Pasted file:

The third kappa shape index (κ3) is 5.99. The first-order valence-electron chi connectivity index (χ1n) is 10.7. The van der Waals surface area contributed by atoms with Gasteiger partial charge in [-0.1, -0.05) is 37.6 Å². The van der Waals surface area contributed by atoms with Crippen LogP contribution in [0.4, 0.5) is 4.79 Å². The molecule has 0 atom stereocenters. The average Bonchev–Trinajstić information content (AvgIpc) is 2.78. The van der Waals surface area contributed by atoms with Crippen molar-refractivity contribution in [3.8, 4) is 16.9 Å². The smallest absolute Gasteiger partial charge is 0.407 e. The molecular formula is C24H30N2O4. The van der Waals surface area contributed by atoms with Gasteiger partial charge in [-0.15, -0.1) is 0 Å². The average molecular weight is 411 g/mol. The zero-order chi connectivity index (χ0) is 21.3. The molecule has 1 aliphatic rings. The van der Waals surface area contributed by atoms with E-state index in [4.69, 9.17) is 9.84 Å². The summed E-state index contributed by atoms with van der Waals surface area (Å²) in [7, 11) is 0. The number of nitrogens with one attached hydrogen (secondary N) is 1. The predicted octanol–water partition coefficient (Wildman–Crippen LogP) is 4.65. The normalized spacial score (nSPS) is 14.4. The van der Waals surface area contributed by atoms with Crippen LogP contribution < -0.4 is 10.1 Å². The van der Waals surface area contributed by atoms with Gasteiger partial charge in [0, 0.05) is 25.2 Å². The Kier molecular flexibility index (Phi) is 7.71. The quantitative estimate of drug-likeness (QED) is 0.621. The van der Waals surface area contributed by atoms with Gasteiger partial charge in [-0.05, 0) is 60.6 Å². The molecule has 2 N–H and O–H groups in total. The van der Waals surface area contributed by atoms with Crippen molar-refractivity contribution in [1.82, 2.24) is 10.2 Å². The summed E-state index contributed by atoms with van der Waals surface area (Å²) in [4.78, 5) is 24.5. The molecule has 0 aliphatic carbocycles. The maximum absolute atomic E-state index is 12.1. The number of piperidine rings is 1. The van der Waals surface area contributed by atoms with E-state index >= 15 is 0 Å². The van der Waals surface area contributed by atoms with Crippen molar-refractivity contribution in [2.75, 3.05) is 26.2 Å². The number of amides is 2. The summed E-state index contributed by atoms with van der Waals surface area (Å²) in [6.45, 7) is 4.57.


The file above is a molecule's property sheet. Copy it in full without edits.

The third kappa shape index (κ3) is 5.99. The first-order valence-electron chi connectivity index (χ1n) is 10.7. The van der Waals surface area contributed by atoms with Gasteiger partial charge in [-0.1, -0.05) is 37.6 Å². The van der Waals surface area contributed by atoms with Crippen LogP contribution in [0.4, 0.5) is 4.79 Å². The molecule has 0 atom stereocenters. The average Bonchev–Trinajstić information content (AvgIpc) is 2.78. The van der Waals surface area contributed by atoms with Crippen molar-refractivity contribution in [3.8, 4) is 16.9 Å². The smallest absolute Gasteiger partial charge is 0.407 e. The molecular formula is C24H30N2O4. The van der Waals surface area contributed by atoms with Gasteiger partial charge in [-0.15, -0.1) is 0 Å². The average molecular weight is 411 g/mol. The zero-order chi connectivity index (χ0) is 21.3. The molecule has 1 aliphatic rings. The van der Waals surface area contributed by atoms with E-state index in [4.69, 9.17) is 9.84 Å². The summed E-state index contributed by atoms with van der Waals surface area (Å²) in [7, 11) is 0. The number of nitrogens with one attached hydrogen (secondary N) is 1. The predicted octanol–water partition coefficient (Wildman–Crippen LogP) is 4.65. The normalized spacial score (nSPS) is 14.4. The van der Waals surface area contributed by atoms with Crippen LogP contribution < -0.4 is 10.1 Å². The van der Waals surface area contributed by atoms with Gasteiger partial charge in [0, 0.05) is 25.2 Å². The Kier molecular flexibility index (Phi) is 7.71. The quantitative estimate of drug-likeness (QED) is 0.621. The van der Waals surface area contributed by atoms with Gasteiger partial charge in [-0.05, 0) is 60.6 Å². The molecule has 2 N–H and O–H groups in total. The van der Waals surface area contributed by atoms with Crippen molar-refractivity contribution in [1.82, 2.24) is 10.2 Å². The summed E-state index contributed by atoms with van der Waals surface area (Å²) in [4.78, 5) is 24.5. The molecule has 0 aliphatic carbocycles. The maximum absolute atomic E-state index is 12.1. The number of piperidine rings is 1. The van der Waals surface area contributed by atoms with E-state index >= 15 is 0 Å². The van der Waals surface area contributed by atoms with Crippen molar-refractivity contribution in [2.75, 3.05) is 26.2 Å². The number of amides is 2. The summed E-state index contributed by atoms with van der Waals surface area (Å²) in [6.45, 7) is 4.57.